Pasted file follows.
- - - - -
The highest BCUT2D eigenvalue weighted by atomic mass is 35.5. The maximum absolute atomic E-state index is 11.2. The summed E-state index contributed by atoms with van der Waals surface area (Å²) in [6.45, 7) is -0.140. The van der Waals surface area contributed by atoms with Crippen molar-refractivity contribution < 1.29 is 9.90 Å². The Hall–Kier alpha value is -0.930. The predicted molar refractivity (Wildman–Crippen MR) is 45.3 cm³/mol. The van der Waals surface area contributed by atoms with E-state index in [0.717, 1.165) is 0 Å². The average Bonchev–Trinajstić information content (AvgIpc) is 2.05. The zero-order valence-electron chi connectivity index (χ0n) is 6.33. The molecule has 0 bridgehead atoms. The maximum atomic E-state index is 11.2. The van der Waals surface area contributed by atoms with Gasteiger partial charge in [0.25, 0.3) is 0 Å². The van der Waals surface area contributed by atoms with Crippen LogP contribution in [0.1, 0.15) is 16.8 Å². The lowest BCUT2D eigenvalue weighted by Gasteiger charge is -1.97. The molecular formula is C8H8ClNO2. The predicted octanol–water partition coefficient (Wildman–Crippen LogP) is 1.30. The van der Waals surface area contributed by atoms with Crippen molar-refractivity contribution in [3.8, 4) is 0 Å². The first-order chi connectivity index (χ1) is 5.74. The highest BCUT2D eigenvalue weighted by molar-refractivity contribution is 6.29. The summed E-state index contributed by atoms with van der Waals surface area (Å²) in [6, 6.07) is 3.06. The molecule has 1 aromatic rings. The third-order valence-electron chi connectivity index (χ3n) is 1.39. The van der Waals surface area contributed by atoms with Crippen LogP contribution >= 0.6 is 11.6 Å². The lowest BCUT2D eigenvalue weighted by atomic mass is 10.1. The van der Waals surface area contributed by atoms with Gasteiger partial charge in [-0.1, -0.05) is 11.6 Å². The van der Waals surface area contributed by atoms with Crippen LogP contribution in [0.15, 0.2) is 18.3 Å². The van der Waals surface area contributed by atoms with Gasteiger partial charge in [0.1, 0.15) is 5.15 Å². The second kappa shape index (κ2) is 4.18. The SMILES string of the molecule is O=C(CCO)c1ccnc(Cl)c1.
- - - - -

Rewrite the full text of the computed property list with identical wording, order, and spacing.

The highest BCUT2D eigenvalue weighted by atomic mass is 35.5. The maximum absolute atomic E-state index is 11.2. The summed E-state index contributed by atoms with van der Waals surface area (Å²) in [6.45, 7) is -0.140. The van der Waals surface area contributed by atoms with Crippen molar-refractivity contribution < 1.29 is 9.90 Å². The Hall–Kier alpha value is -0.930. The predicted molar refractivity (Wildman–Crippen MR) is 45.3 cm³/mol. The van der Waals surface area contributed by atoms with E-state index in [0.717, 1.165) is 0 Å². The average Bonchev–Trinajstić information content (AvgIpc) is 2.05. The zero-order valence-electron chi connectivity index (χ0n) is 6.33. The molecule has 0 bridgehead atoms. The maximum atomic E-state index is 11.2. The van der Waals surface area contributed by atoms with Gasteiger partial charge in [0.25, 0.3) is 0 Å². The van der Waals surface area contributed by atoms with Crippen LogP contribution in [0.1, 0.15) is 16.8 Å². The lowest BCUT2D eigenvalue weighted by Gasteiger charge is -1.97. The molecular formula is C8H8ClNO2. The predicted octanol–water partition coefficient (Wildman–Crippen LogP) is 1.30. The van der Waals surface area contributed by atoms with Crippen molar-refractivity contribution in [3.8, 4) is 0 Å². The first-order chi connectivity index (χ1) is 5.74. The highest BCUT2D eigenvalue weighted by molar-refractivity contribution is 6.29. The summed E-state index contributed by atoms with van der Waals surface area (Å²) in [6, 6.07) is 3.06. The molecule has 1 aromatic rings. The third-order valence-electron chi connectivity index (χ3n) is 1.39. The van der Waals surface area contributed by atoms with Crippen LogP contribution >= 0.6 is 11.6 Å². The lowest BCUT2D eigenvalue weighted by atomic mass is 10.1. The van der Waals surface area contributed by atoms with Gasteiger partial charge in [-0.1, -0.05) is 11.6 Å². The van der Waals surface area contributed by atoms with Crippen LogP contribution in [0.15, 0.2) is 18.3 Å². The van der Waals surface area contributed by atoms with Gasteiger partial charge in [0.1, 0.15) is 5.15 Å². The second kappa shape index (κ2) is 4.18. The SMILES string of the molecule is O=C(CCO)c1ccnc(Cl)c1.